Disney+ may be an ad-free streaming service, but Disney is a partially ad-supported company. And the much-vaunted launch of the service is going to help Disney build out ads further.
The key word: Data. Disney has been on a mission to unify its ad sales organization — Disney+ offers that organization with more data that it can use to sell ads across its TV networks, sites, apps and ad-supported streaming services.
When people sign up for Disney+, they provide Disney with their email addresses, which is among the most prized identifiers in advertising. Cookies are crumbling, tracking pixels are getting taken down, IP addresses are becoming less stable. But email addresses provide a reliable linchpin, especially the email addresses people provide to services they use, not the spam accounts they create to get in-store discounts. Email addresses can be used to connect a person or household across different properties and platforms. They can also be tied to other pieces of information to that person or household, such as what shows they watch and what products they purchase.
Historically, media companies like Disney haven’t had much access to people’s email addresses. It doesn’t have direct relationships with the people who buy tickets to its films, watch its TV networks or purchase its merch from third-party retailers. But Disney has been trying to change that. It has a Disneyland app for people to log in to buy tickets. It has ESPN’s ESPN+ subscription-based streaming service. It has Hulu. And now it has Disney+.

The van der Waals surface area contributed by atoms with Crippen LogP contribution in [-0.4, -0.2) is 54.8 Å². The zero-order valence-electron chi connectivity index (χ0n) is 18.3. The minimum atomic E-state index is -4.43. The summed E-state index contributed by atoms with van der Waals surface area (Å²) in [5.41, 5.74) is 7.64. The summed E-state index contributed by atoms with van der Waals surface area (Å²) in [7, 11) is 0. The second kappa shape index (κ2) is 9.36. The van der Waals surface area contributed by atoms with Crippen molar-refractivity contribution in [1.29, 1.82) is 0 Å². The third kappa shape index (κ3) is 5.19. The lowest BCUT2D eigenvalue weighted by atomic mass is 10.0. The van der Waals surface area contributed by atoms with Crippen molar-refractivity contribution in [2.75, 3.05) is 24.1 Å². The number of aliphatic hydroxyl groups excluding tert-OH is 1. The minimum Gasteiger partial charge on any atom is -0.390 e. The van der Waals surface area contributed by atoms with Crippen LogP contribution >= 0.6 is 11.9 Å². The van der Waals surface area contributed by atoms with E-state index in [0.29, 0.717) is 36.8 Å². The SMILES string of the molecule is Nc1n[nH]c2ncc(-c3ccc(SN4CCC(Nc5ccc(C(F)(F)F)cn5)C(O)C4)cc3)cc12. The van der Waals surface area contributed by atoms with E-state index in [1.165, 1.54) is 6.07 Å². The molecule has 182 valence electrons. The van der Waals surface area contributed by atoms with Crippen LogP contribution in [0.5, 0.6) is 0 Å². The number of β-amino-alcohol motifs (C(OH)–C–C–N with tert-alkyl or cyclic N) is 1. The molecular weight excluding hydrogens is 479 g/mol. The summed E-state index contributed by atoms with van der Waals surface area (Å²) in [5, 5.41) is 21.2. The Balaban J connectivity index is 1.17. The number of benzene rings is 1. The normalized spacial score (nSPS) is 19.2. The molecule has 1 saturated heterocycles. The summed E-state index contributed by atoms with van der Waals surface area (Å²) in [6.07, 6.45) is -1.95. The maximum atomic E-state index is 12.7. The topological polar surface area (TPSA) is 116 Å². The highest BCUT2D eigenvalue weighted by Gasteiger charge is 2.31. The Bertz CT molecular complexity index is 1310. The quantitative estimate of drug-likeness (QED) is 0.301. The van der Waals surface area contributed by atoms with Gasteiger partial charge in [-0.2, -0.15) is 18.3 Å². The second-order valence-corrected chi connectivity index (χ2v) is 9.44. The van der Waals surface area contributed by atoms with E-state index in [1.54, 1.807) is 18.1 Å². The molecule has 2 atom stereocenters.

Disney doesn’t really do things in a silo. It makes movies that it promotes on its TV networks and turns into rides at its amusement parks where it also sells toys and clothes featuring characters from the films that also appear on its cruise ships and at its vacation resorts. The direct relationships and data provided by Disney’s direct-to-consumer products are a way for Disney to deploy that strategy in the digital world and apply it to a convergent advertising business.
The ad sales unification also continues. In 2017, the company combined ad sales for ABC and some of its cable TV networks. A year later Disney added ESPN’s ad sales to the fold and signed a deal with Google to consolidate the ad tech across its digital properties. The next phase in this fusing is to bring together Disney’s linear TV and digital ad inventory so that campaigns can be served across platforms.
Disney’s attempt to unify its ad business has had setbacks. Glitches from the switch to Google’s ad tech sacrificed millions of dollars in revenue, according to The Information. However, that could push Disney to eventually bring its ad tech infrastructure in-house by switching to BAMTech, the streaming technology provider it acquired in 2017 that powers the company’s streaming services, including Disney+. That technology has not been error-proof. But it is Disney’s technology serving Disney’s audience with Disney’s content and could be used to serve Disney-sold ads targeted using Disney’s data. It’s a Disney world, and we’re just living in it.
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